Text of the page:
The other thing you want to try to avoid with the bases empty is allowing a hit. Overall in the NL in 2009, pitchers allowed hits in about 23.3% of the plate appearances with the bases empty. The Phillies allowed them at a little higher rate, about 24.7%. Here’s the list of the Phillies pitchers that allowed hits to more than 23.3% of the batters they faced with the bases empty in 2009:

  % of batters
reach on hit with bases empty
Eyre 23.3
Escalona 24.1
Lidge 24.5
Happ 24.7
Madson 25.3
Hamels 25.6
Blanton 25.6
Moyer 26.2
Myers 26.5
Lee 27.3
Taschner 28.1
Martinez 29.8
Carpenter 33.3
Lopez 37.3
Register 66.7

That’s a long list. Much longer than the list of pitchers on the bad side of allowing walks with the bases empty.

It leaves just seven guys for the list of pitchers who allowed a hit to less than 23.3% of the batters they faced with the bases empty:

  % of batters
reach on hit with bases empty
Condrey 16.8
Romero 17.2
Bastardo 17.5
Durbin 18.0
Kendrick 18.2
Park 20.2
Walker 20.5

Again, that list is less impressive than the list of the guys who allowed walks to a lower percentage of hitters with the bases empty than the league average.

There are just three of the 22 pitchers on the team that allowed both hits and walks with the bases empty at rates that were lower than the average for the league: Condrey , Park and Walker.

When you combine hits and walks there were nine pitchers who allowed hits plus walks with the bases empty at a rate that was lower than the league average. Here’s a list of all 22 players, along with the average for the NL for 2009 and their rank on the team:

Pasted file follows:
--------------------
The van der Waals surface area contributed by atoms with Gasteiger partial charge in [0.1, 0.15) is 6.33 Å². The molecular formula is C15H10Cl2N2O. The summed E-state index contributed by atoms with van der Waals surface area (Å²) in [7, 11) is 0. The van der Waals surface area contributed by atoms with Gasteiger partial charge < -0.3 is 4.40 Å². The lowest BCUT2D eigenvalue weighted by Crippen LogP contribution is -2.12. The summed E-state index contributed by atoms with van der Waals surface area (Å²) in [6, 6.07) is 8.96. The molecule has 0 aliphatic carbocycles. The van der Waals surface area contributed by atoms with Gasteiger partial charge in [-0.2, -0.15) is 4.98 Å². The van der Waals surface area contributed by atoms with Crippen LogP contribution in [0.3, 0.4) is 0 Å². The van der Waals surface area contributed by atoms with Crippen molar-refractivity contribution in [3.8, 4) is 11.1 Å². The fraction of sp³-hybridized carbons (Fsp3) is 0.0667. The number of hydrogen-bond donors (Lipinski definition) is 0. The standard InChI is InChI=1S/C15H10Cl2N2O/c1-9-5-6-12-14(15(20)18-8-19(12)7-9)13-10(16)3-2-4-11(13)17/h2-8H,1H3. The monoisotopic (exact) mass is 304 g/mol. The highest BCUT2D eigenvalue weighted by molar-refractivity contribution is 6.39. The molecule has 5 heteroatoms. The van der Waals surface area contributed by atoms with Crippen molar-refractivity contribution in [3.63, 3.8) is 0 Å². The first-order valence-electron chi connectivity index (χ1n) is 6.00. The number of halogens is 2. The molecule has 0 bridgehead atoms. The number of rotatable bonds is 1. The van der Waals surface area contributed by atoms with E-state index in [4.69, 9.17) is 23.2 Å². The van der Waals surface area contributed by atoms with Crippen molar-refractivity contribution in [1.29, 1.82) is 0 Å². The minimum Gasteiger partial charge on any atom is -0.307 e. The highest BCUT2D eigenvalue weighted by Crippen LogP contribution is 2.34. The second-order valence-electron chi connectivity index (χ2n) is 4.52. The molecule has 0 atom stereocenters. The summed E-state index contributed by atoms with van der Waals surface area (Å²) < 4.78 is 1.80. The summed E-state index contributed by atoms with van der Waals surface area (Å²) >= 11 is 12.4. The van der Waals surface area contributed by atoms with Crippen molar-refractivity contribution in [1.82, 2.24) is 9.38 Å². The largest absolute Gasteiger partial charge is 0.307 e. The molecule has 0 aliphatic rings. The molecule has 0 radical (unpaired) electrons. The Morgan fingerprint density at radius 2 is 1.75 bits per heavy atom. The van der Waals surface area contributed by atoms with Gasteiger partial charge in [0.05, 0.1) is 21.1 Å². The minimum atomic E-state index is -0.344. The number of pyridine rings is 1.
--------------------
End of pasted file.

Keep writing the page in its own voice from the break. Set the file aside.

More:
0.075 Clay Condrey 1
0.069 Tyler Walker 2
0.055 Chan Ho Park 3
0.043 Antonio Bastardo 4
0.037 Sergio Escalona 5
0.025 Kyle Kendrick 6
0.022 Chad Durbin 7
0.006 Joe Blanton 8
0.003 Cliff Lee 9

NL AVERAGE

 
-0.001 J.A. Happ 10
-0.002 Cole Hamels 11
-0.003 Jamie Moyer 12
-0.004 Pedro Martinez 13
-0.005 Ryan Madson 14
-0.014 Brad Lidge 15
-0.028 Brett Myers 16
-0.032 J.C. Romero 17
-0.087 Scott Eyre 18
-0.108 Jack Taschner 19
-0.120 Rodrigo Lopez 20
-0.154 Andrew Carpenter 21
-0.687 Steven Register 22

So, for example, with the bases empty Clay Condrey faced 101 batters. 17 of them (16.83%) got hits and seven of them (6.93%) walked. .1683 plus .0693 is .238. The NL average was to allow 23.3% hits and 8.0% walks, which is 31.3%. .313 minus .238 is .075, which is the best mark for the 22 pitchers on the team. At the other end of the list, Stephen Register faced just three men with the bases empty and allowed two hits and a walk.

The Phillies have signed Danys Baez to a two-year, $5.25 million contract. The righty joins a pen that includes Madson and Durbin and will likely include Lidge and Romero when they are healthy.

The 32-year old righty was miserable in 2007, missed 2008 and pitched well for the O’s in 2009, posting a 4.02 ERA with a 1.13 ratio. Believers in batting average for balls in play might want to take note of the .232 mark for Baez last year, which was the lowest for his career.

This suggests that Eyre will not be back and that Joe Biemel and Will Ohman are free agent candidates as lefty relievers in the bullpen. It also says that the Phils would like to add more depth in the rotation.

The Twins signed Clay Condrey to a one-year deal.

Scott Eyre retired.